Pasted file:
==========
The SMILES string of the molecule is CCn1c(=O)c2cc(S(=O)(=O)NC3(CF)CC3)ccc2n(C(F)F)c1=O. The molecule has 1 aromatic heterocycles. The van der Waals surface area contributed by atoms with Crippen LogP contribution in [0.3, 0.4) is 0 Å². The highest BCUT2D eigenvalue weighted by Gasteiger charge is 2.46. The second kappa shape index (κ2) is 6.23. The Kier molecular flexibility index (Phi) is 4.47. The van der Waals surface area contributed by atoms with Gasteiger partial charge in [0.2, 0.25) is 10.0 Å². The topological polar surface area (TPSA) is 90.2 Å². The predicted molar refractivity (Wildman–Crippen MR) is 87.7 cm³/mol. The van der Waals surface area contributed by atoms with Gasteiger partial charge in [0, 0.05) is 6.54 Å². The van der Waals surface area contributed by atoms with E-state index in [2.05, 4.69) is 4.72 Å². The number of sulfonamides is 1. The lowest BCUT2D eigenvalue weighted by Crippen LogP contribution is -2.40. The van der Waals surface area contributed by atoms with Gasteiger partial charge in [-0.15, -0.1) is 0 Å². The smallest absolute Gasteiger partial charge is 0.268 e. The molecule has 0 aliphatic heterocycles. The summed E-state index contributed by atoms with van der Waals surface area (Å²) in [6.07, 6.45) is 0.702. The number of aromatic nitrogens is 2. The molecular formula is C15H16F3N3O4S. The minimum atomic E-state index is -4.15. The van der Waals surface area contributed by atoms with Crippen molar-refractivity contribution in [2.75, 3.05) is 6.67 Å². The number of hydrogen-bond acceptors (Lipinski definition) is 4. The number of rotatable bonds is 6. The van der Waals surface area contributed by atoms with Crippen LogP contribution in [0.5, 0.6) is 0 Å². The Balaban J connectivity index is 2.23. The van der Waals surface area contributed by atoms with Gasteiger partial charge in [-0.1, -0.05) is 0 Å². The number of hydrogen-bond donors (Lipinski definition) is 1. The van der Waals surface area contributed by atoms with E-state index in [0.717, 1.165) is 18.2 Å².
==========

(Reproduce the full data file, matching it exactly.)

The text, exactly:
The SMILES string of the molecule is CCn1c(=O)c2cc(S(=O)(=O)NC3(CF)CC3)ccc2n(C(F)F)c1=O. The molecule has 1 aromatic heterocycles. The van der Waals surface area contributed by atoms with Crippen LogP contribution in [0.3, 0.4) is 0 Å². The highest BCUT2D eigenvalue weighted by Gasteiger charge is 2.46. The second kappa shape index (κ2) is 6.23. The Kier molecular flexibility index (Phi) is 4.47. The van der Waals surface area contributed by atoms with Gasteiger partial charge in [0.2, 0.25) is 10.0 Å². The topological polar surface area (TPSA) is 90.2 Å². The predicted molar refractivity (Wildman–Crippen MR) is 87.7 cm³/mol. The van der Waals surface area contributed by atoms with Gasteiger partial charge in [0, 0.05) is 6.54 Å². The van der Waals surface area contributed by atoms with E-state index in [2.05, 4.69) is 4.72 Å². The number of sulfonamides is 1. The lowest BCUT2D eigenvalue weighted by Crippen LogP contribution is -2.40. The van der Waals surface area contributed by atoms with Gasteiger partial charge in [-0.15, -0.1) is 0 Å². The smallest absolute Gasteiger partial charge is 0.268 e. The molecule has 0 aliphatic heterocycles. The summed E-state index contributed by atoms with van der Waals surface area (Å²) in [6.07, 6.45) is 0.702. The number of aromatic nitrogens is 2. The molecular formula is C15H16F3N3O4S. The minimum atomic E-state index is -4.15. The van der Waals surface area contributed by atoms with Crippen molar-refractivity contribution in [2.75, 3.05) is 6.67 Å². The number of hydrogen-bond acceptors (Lipinski definition) is 4. The number of rotatable bonds is 6. The van der Waals surface area contributed by atoms with Crippen LogP contribution in [0.5, 0.6) is 0 Å². The Balaban J connectivity index is 2.23. The van der Waals surface area contributed by atoms with Gasteiger partial charge in [-0.1, -0.05) is 0 Å². The number of hydrogen-bond donors (Lipinski definition) is 1. The van der Waals surface area contributed by atoms with E-state index in [0.717, 1.165) is 18.2 Å².